Sometimes architects divide systems into smaller parts. They may separate a data store into two physically different parts. This means that one part of the system can scale up or down separately from the other parts of the system. This can be useful when one part of the system receives more traffic than other parts. For example, the menu part of the system may receive thousands of requests per second, while the ordering part may only receive a few transactions per second. If the menu part of the system maxes out resources, it may slow down ordering even though ordering is not doing much work. Independent scaling would allow you to throw resources at the menu so that ordering doesn’t suffer performance degradation. On its face, this seems like a nice-to-have feature of the architecture. However, this may massively increase the system’s complexity, and it may actually increase costs. Database instances are often expensive, and you often pay a flat monthly fee whether you use them heavily or not. Moreover, the busier part of the system should only affect the performance of the less active part if the active part maxes out resources.
On Ethereum, users have just addressed similar to Bitcoin addresses, which are a long string of numbers and letters that are free to create because they don’t take up any network storage. This is critical because anything that takes up network storage or uses some of the network’s computational resources has a real-world cost that must be paid by someone. Steem wanted to be a social blockchain and so, the theory went. They needed a centralized account that would be easy to remember which they would use to manage their frequent interactions. So, it made perfect sense for these accounts to have human-readable names that were easy to remember, but that also meant that they took up network storage. But, this centralized account also makes you a target. If you have a single private key that you regularly use to access an account and that account holds valuable tokens, then hackers are going to do their best to gain access to your computer so that they can steal your money and anything else of value you might have on there.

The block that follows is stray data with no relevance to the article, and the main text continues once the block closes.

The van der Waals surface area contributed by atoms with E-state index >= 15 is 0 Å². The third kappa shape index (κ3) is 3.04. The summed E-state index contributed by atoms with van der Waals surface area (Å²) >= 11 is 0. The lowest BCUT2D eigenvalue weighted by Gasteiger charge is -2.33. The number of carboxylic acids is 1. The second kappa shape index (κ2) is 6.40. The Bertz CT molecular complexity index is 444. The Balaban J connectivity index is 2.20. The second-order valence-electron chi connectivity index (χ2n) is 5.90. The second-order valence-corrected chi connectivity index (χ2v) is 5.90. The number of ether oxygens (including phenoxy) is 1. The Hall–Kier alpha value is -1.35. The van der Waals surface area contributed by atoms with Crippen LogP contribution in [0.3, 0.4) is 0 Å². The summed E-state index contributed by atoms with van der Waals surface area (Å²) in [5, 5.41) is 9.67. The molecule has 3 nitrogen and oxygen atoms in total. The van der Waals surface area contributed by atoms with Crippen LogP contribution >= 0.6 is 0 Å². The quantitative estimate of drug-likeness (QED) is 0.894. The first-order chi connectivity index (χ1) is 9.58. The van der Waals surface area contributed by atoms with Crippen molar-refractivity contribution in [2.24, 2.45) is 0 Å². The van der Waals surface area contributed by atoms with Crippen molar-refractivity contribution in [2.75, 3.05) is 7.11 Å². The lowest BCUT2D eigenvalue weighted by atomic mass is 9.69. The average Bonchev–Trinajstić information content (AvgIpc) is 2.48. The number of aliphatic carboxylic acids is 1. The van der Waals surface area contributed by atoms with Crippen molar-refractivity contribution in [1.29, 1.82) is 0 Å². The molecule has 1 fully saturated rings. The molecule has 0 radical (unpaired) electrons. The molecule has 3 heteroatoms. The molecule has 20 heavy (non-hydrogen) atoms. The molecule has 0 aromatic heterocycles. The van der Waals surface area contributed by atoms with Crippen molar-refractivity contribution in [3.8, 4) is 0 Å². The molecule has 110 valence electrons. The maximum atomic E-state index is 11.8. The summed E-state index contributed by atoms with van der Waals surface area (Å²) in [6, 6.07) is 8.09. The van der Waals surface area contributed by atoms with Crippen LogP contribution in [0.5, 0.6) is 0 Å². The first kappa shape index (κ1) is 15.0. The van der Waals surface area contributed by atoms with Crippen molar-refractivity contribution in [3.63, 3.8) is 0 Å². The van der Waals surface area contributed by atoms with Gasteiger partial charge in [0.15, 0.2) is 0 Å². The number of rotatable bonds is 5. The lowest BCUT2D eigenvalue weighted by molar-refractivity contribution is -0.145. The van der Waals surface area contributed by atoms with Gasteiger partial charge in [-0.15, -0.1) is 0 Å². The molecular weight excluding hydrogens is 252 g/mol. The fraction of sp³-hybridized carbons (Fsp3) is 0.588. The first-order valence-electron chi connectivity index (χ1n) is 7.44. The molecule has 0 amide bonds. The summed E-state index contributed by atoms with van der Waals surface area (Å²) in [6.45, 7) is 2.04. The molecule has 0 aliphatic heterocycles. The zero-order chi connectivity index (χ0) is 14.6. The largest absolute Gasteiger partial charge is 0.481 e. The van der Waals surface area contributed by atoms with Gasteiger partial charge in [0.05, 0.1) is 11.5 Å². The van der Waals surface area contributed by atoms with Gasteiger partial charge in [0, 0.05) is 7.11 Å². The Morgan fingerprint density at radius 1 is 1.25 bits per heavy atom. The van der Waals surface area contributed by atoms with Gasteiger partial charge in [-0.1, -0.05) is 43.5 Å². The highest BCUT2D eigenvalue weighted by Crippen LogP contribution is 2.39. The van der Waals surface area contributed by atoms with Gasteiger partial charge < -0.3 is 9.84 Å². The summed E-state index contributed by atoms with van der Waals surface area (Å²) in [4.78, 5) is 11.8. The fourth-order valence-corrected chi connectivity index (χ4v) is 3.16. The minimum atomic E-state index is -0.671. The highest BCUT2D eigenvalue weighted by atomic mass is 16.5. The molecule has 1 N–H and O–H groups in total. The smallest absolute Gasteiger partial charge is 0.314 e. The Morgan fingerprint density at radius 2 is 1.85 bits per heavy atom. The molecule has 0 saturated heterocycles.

The problem with Moore’s Law in 2022 is that the size of a transistor is now so small that there just isn’t much more we can do to make them smaller. The transistor gate, the part of the transistor through which electrons flow as electric current, is now approaching a width of just 2 nanometers, according to the Taiwan Semiconductor Manufacturing Company’s production roadmap for 2024. A silicon atom is 0.2 nanometers wide, which puts the gate length of 2 nanometers at roughly 10 silicon atoms across. At these scales, controlling the flow of electrons becomes increasingly more difficult as all kinds of quantum effects play themselves out within the transistor itself. With larger transistors, a deformation of the crystal on the scale of atoms doesn’t affect the overall flow of current, but when you only have about 10 atoms distance to work with, any changes in the underlying atomic structure are going to affect this current through the transistor. Ultimately, the transistor is approaching the point where it is simply as small as we can ever make it and have it still function. The way we’ve been building and improving silicon chips is coming to its final iteration.
A key agile principle to me is “Embrace Change”, the subtitle of XP Xplained by Kent Beck. Change is continuous in our world and also at work. Accepting this fact makes it easier to let go of a decision that was taken once under different circumstances, and find a new solution. To change something is also easier if there is already momentum from another change. So I like to understand where the momentum is and then facilitate its flow. We had a large organizational change at the beginning of 2020. Some teams were newly created and everyone at MOIA was allowed to self-select into one of around 15 teams. That was very exciting. Some team formations went really well. Others didn’t. There were two frontend developers who had self-selected into a team that had less frontend work to do than expected. These two tried to make it work by taking over more responsibility in other fields, thus supporting their team, but after a year they were frustrated and felt stuck. Recognizing the right moment that they needed support from the outside to change their team assignment was very important.
Quote for the day:
"Successful leadership requires positive self-regard fused with optimism about a desired outcome." -- Warren Bennis